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Science in fiction booster

25 additions to the Lab Lit List

Jennifer Rohn 2 May 2010

Upstanding: lab lit on sale in Foyles

The more lab lit novels that sell, the more this demand might stimulate an increase in supply

It’s been seven months since we last updated the Lab Lit List, and I’m pleased to report that we’ve been able to add 23 novels, one film and one television show to our growing collection of fiction featuring scientists as central characters. For the first time since we started the List in 2005, the number of novels has finally exceeded the 100-book mark.

Some of these suggestions stemmed, as usual, from you our readers, but we owe a special debt of thanks this time around to the London bookshop Foyles, which ran a special feature on science in novels a few months back. Having heard about the display from our regular contributor Bill Hanage, I initiated some covert ops and went along to the Westfield branch to check out the display – and experienced a genuine thrill when I saw a fair number of unfamiliar titles amidst the usual suspects. (I was even more pleasantly surprised to find that one of the paperbacks, The Sun and Moon Corrupted by Philip Ball, featured a blurb from on its back cover.) As the security gorilla guarding the main entrance eyed me suspiciously, I scribbled down all the titles to look up later. Happily, most of the new titles turned out to fulfil the main ‘lab lit’ criteria.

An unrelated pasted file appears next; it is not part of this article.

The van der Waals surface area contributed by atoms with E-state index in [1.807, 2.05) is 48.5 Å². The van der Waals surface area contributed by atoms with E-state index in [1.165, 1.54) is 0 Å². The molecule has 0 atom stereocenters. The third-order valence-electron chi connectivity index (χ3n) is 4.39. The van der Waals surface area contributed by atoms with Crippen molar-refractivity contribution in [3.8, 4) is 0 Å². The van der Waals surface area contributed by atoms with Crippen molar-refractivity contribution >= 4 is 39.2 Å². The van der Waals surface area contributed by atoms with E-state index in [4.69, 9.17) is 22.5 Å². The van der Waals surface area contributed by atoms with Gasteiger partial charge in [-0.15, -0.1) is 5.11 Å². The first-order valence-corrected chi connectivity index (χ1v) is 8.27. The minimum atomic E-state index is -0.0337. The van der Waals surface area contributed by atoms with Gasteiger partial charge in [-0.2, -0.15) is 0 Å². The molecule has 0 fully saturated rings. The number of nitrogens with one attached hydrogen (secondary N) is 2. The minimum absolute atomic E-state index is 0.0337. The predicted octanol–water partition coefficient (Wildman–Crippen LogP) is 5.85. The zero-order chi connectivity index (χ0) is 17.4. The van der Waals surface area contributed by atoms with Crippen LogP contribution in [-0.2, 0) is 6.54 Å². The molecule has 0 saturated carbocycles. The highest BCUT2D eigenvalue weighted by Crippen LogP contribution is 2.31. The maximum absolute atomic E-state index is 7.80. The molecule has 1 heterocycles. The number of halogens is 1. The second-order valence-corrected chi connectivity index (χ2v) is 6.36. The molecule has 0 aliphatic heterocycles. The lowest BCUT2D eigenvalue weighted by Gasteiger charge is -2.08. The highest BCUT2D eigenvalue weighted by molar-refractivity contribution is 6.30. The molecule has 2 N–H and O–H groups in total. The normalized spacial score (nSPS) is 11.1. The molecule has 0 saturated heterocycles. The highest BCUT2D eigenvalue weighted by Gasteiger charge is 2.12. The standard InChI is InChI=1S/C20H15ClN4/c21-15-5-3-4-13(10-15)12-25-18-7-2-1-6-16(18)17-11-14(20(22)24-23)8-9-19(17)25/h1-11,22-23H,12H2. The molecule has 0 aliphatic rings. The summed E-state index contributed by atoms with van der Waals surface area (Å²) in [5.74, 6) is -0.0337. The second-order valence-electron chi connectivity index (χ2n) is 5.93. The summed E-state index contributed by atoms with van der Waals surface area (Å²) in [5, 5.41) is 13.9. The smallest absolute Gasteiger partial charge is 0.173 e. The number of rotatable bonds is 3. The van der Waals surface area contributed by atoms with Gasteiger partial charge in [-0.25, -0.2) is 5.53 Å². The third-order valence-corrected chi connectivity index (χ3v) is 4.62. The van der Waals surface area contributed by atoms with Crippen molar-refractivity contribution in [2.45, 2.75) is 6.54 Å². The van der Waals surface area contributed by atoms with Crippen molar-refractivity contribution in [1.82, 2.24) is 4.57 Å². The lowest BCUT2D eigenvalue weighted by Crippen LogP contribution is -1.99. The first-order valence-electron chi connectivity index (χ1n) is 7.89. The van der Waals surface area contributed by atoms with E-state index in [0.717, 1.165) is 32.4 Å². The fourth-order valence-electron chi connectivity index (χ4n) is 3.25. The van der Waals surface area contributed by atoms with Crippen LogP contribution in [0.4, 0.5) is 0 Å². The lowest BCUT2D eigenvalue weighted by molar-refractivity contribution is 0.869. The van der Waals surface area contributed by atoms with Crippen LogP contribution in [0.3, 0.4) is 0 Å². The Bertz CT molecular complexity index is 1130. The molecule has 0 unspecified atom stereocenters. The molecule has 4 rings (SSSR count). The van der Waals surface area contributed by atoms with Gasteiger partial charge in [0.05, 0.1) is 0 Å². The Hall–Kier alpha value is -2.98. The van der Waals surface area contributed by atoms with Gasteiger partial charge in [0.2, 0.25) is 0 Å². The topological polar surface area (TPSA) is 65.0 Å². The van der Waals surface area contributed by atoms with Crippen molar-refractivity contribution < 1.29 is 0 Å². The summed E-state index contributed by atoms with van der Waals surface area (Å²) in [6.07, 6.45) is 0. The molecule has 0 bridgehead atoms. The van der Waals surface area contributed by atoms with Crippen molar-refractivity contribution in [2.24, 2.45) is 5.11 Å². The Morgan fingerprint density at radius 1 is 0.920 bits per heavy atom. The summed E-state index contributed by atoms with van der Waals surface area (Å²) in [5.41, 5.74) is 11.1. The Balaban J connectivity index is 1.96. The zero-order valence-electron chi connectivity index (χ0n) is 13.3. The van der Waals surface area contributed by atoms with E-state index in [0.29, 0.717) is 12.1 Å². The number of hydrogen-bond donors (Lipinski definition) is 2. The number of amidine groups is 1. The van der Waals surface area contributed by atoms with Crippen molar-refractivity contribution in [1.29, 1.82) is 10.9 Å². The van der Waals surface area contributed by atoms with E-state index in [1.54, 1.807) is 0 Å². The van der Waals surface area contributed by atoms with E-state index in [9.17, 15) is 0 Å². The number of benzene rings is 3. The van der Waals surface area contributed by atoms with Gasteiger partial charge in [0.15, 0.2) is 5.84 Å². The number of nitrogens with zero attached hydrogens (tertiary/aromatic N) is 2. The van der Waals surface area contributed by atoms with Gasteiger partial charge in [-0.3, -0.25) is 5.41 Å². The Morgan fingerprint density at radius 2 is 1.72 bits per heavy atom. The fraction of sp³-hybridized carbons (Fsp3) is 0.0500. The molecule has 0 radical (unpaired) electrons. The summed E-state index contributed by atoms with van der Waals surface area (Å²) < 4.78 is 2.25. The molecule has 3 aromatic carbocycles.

Opinionated: puffs Phil Ball

It’s a diverse bunch, as always. In our new additions, you will find fictionalized scientists from history (Marie Curie, Albert Einstein, Srinivasa Ramanujan) as well as the present day; you can follow researchers plying a diverse range of disciplines from astronomy, hydrology and theoretical physics through to mathematics, genetics and demography. The oldest addition is from 1882 (Two On A Tower), whereas Percival’s Planet will be published in a few months. The newcomers also include quite a few well-known authors – Lionel Shriver, Thomas Hardy, Ian McEwan and Richard Powers to name a few.

We hope that you will enjoy discovering scientists and their way of life in the pages of these books. And if you are inspired by them, tell your friends: the more lab lit novels that sell, the more this demand might stimulate an increase in supply. So do check out the List: by custom, newest additions are added to the bottom. If you think we’re still missing some titles, please contact us. We also publish retrospective reviews, no matter how old the book, so please get in touch if you’re interested.